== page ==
One of the perks of having the first year of teaching behind you is gaining the comfort and confidence to step outside the prescribed program with rationale and without permission. I did that today, as I’ve been doing increasingly over the year, because, in case you hadn’t noticed from reading this site, I am a big believer in educating all aspects of the child. A believer in incessant test prep? Well, as Borat would say, “Not a so much.”
Last year, I made an unfortunate habit of letting important days go by with little or no discussion or exploration. (Case in point: In my euphoric daze of naievete the summer before my first teaching assignment, I bought a beautiful bulletin board decoration set with a Presidential election theme. It sits in storage now, unopened and untouched. My students were aware of the race and very interested, but my lack of vision resulted in some hastily placed phone calls the day of Obama’s inauguration, until, finally, I was able to score my class seats in the school library to watch it. But there was nothing much else.)
This year, I really hit the ground running (like a chicken with my head cut off), and continued, much of the time, down the same path. Historic events were happening – like the earthquake in Haiti – and we weren’t doing our due diligence as humans in discussing and learning about them.
My “a ha!” moment this year came during our wildly popular fantasy unit in reading and writing. I immersed the kids in some outstanding literature. They devoured “The Lion, the Witch, and the Wardrobe,” and its prequel, “The Magician’s Nephew.” While those books required great patience and depth of thinking, I had an ace up my sleeve in the form of music. “Puff, the Magic Dragon,” that classic ditty about childhood lost, sung famously by Peter, Paul, and Mary was a fantasy song. I mean, Puff is a dragon, after all. I taught them the song and an unlikely love affair was forged between a diverse class of first generation American children and a trio of white grandparents who none of them – or their parents – had ever heard of.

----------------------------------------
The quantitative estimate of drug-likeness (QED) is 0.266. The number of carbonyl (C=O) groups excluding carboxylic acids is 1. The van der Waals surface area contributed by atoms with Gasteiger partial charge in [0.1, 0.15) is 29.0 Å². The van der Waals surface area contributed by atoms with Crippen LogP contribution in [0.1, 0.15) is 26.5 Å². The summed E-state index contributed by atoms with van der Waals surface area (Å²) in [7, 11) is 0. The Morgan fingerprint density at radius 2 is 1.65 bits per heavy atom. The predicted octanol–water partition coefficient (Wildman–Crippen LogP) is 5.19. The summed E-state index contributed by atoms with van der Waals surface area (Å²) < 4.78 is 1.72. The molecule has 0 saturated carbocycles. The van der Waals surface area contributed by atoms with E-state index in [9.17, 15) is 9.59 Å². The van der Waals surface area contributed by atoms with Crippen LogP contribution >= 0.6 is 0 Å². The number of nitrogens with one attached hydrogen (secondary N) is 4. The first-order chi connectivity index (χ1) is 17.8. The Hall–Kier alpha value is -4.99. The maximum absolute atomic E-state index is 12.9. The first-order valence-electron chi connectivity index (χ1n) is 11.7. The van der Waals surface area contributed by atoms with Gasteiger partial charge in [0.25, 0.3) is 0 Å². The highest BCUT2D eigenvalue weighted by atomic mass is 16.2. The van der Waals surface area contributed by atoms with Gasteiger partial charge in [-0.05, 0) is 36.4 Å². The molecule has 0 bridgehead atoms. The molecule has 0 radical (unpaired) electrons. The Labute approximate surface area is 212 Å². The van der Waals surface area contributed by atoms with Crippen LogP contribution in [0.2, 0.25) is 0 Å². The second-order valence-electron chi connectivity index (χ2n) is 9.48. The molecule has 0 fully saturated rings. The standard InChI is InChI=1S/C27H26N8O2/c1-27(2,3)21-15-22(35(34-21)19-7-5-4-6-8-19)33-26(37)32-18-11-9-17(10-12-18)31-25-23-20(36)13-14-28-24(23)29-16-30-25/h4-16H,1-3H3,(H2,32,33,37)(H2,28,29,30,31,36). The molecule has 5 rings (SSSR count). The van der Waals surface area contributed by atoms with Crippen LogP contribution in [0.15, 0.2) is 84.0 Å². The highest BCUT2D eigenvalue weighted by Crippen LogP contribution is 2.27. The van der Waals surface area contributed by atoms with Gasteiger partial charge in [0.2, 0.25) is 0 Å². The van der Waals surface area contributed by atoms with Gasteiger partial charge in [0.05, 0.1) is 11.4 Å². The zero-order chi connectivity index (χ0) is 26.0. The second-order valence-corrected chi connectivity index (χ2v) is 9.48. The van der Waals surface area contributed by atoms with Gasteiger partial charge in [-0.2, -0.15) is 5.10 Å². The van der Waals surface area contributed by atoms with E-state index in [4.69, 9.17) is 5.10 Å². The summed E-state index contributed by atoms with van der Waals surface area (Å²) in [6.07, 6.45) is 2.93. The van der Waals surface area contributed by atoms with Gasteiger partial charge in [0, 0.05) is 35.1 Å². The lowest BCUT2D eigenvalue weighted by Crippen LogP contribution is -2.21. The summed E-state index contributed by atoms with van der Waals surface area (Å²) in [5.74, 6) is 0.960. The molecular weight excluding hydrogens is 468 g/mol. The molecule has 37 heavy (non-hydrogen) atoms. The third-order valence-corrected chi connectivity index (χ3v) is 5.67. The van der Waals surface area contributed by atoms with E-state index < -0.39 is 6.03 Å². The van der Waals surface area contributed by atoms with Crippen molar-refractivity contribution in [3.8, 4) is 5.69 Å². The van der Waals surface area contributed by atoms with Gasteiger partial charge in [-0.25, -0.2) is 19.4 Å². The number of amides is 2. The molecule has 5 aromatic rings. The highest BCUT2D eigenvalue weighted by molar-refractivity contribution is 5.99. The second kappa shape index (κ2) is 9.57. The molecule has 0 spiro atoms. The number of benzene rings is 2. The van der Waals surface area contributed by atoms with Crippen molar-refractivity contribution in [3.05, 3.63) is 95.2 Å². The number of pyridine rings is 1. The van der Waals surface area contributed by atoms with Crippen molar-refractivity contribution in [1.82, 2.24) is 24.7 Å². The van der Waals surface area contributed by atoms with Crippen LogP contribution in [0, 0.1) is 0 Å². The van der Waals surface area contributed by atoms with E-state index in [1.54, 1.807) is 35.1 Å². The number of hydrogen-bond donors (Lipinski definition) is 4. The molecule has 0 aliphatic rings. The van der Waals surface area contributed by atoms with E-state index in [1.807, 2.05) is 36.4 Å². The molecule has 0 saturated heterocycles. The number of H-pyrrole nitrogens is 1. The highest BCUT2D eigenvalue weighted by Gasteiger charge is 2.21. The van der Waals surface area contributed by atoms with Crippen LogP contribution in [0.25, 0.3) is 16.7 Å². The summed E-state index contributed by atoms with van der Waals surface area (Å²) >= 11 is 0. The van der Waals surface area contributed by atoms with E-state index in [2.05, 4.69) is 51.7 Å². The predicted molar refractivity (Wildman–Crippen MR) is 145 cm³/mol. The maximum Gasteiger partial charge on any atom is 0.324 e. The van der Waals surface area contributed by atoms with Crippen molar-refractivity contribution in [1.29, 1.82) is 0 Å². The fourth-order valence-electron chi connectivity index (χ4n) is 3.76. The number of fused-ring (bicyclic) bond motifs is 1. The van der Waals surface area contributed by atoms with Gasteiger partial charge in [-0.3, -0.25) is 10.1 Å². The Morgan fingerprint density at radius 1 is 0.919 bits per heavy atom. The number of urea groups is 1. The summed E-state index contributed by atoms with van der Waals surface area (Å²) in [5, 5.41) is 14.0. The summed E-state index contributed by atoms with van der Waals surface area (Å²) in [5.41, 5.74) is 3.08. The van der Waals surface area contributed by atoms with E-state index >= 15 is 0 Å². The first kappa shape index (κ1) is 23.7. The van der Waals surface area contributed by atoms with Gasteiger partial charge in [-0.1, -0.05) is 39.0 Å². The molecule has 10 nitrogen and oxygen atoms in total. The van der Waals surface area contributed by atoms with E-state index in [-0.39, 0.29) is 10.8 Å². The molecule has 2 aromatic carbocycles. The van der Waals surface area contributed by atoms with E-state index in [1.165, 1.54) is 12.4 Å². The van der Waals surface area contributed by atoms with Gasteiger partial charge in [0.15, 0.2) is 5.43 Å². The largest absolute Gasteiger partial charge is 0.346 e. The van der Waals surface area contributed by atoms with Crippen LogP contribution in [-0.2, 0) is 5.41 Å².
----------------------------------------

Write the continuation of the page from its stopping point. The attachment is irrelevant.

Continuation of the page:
So, let’s just say this. Without Obama’s presidency and the imagination of Peter Yarrow, today probably wouldn’t have happened. I knew I was going to be bold in commemorating Earth Day, which was one of the most fascinating days of my year when I was a kid. Part of what emboldened me was the ad infinitum test prep rigor that we’ve been experiencing. In fact, today, the first two periods were carved out for a testing runthrough, so proctors and assists would know where to go, what to do, when to do it, who to have with them, etc. That meant my class losing their coverage and me gaining a last period prep. Also, the health teacher was coming in fourth period for HIV lessons (giving the lessons, not getting them). This left me in the room, for instructional purposes, for a grand total of two periods.
Well, I’d have been damned if I was going to spend that time squeezing the kids for more drudgery.
I wore my Smokey the Bear shirt to spark (no fire pun intended there) some dialogue about wildfires. We talked about Smokey’s history (he has an awesome web site, by the way). They were very intrigued. It helped of course, that I told them yesterday (yes, this was actually planned) that I’d be wearing a shirt with one of my childhood heroes on it. A favorite of mine is an easy sell. Anyway, we talked about Smokey, discussed some outdoor fire safety tips, and took a look at one of Smokey’s posters.